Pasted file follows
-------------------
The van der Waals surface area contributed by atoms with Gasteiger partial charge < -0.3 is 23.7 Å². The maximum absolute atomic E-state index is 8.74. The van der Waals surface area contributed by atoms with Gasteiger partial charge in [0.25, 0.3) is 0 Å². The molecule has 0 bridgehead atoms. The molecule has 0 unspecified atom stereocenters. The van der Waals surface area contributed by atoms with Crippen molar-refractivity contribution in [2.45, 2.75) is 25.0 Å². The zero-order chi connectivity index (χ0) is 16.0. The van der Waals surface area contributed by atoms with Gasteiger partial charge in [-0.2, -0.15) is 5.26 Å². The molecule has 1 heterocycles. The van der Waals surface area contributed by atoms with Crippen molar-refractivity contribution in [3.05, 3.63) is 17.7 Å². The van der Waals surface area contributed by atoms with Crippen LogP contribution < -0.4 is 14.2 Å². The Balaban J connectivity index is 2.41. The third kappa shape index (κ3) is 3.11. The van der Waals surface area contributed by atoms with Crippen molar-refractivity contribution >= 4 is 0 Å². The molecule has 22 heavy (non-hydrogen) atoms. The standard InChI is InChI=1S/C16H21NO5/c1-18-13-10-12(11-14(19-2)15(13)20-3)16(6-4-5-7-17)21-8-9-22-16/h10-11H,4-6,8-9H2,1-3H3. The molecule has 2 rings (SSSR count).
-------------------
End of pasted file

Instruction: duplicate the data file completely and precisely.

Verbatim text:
The van der Waals surface area contributed by atoms with Gasteiger partial charge < -0.3 is 23.7 Å². The maximum absolute atomic E-state index is 8.74. The van der Waals surface area contributed by atoms with Gasteiger partial charge in [0.25, 0.3) is 0 Å². The molecule has 0 bridgehead atoms. The molecule has 0 unspecified atom stereocenters. The van der Waals surface area contributed by atoms with Crippen molar-refractivity contribution in [2.45, 2.75) is 25.0 Å². The zero-order chi connectivity index (χ0) is 16.0. The van der Waals surface area contributed by atoms with Gasteiger partial charge in [-0.2, -0.15) is 5.26 Å². The molecule has 1 heterocycles. The van der Waals surface area contributed by atoms with Crippen molar-refractivity contribution in [3.05, 3.63) is 17.7 Å². The van der Waals surface area contributed by atoms with Crippen LogP contribution < -0.4 is 14.2 Å². The Balaban J connectivity index is 2.41. The third kappa shape index (κ3) is 3.11. The van der Waals surface area contributed by atoms with Crippen molar-refractivity contribution >= 4 is 0 Å². The molecule has 22 heavy (non-hydrogen) atoms. The standard InChI is InChI=1S/C16H21NO5/c1-18-13-10-12(11-14(19-2)15(13)20-3)16(6-4-5-7-17)21-8-9-22-16/h10-11H,4-6,8-9H2,1-3H3. The molecule has 2 rings (SSSR count).